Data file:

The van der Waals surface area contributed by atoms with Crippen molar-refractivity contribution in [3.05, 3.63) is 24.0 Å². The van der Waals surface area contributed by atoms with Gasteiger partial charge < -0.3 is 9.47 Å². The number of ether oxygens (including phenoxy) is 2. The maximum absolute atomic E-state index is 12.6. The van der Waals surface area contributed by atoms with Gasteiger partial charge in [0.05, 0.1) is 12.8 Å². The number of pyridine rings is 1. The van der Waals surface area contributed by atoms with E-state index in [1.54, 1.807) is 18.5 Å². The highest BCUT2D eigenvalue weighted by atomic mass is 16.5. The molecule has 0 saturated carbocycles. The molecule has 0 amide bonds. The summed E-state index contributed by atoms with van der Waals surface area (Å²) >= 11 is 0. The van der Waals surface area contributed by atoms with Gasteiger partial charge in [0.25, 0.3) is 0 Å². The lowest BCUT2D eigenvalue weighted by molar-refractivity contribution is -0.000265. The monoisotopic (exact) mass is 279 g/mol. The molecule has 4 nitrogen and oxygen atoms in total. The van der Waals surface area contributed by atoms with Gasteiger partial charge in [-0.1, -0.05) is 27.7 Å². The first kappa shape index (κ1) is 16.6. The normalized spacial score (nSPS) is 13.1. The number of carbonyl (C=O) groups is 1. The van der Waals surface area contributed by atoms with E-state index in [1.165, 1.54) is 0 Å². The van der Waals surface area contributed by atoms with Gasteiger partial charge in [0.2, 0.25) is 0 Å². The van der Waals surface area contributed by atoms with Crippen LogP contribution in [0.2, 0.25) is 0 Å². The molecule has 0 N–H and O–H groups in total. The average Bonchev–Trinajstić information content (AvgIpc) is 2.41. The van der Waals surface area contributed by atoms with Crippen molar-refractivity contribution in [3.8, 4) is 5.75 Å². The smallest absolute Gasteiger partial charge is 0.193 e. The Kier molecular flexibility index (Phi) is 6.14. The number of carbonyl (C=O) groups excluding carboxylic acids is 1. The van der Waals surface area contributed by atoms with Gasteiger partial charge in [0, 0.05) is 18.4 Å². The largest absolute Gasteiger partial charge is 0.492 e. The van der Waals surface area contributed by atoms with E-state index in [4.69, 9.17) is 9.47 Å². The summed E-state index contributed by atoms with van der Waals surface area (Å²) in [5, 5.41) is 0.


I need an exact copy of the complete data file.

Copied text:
The van der Waals surface area contributed by atoms with Crippen molar-refractivity contribution in [3.05, 3.63) is 24.0 Å². The van der Waals surface area contributed by atoms with Gasteiger partial charge < -0.3 is 9.47 Å². The number of ether oxygens (including phenoxy) is 2. The maximum absolute atomic E-state index is 12.6. The van der Waals surface area contributed by atoms with Gasteiger partial charge in [0.05, 0.1) is 12.8 Å². The number of pyridine rings is 1. The van der Waals surface area contributed by atoms with E-state index in [1.54, 1.807) is 18.5 Å². The highest BCUT2D eigenvalue weighted by atomic mass is 16.5. The molecule has 0 saturated carbocycles. The molecule has 0 amide bonds. The summed E-state index contributed by atoms with van der Waals surface area (Å²) >= 11 is 0. The van der Waals surface area contributed by atoms with Gasteiger partial charge in [0.25, 0.3) is 0 Å². The lowest BCUT2D eigenvalue weighted by molar-refractivity contribution is -0.000265. The monoisotopic (exact) mass is 279 g/mol. The molecule has 4 nitrogen and oxygen atoms in total. The van der Waals surface area contributed by atoms with Gasteiger partial charge in [-0.1, -0.05) is 27.7 Å². The first kappa shape index (κ1) is 16.6. The normalized spacial score (nSPS) is 13.1. The number of carbonyl (C=O) groups is 1. The van der Waals surface area contributed by atoms with E-state index in [1.165, 1.54) is 0 Å². The van der Waals surface area contributed by atoms with Gasteiger partial charge in [0.2, 0.25) is 0 Å². The van der Waals surface area contributed by atoms with Crippen LogP contribution in [0.2, 0.25) is 0 Å². The molecule has 0 N–H and O–H groups in total. The average Bonchev–Trinajstić information content (AvgIpc) is 2.41. The van der Waals surface area contributed by atoms with Crippen molar-refractivity contribution in [3.8, 4) is 5.75 Å². The smallest absolute Gasteiger partial charge is 0.193 e. The Kier molecular flexibility index (Phi) is 6.14. The number of carbonyl (C=O) groups excluding carboxylic acids is 1. The van der Waals surface area contributed by atoms with Gasteiger partial charge in [0, 0.05) is 18.4 Å². The largest absolute Gasteiger partial charge is 0.492 e. The van der Waals surface area contributed by atoms with E-state index in [4.69, 9.17) is 9.47 Å². The summed E-state index contributed by atoms with van der Waals surface area (Å²) in [5, 5.41) is 0.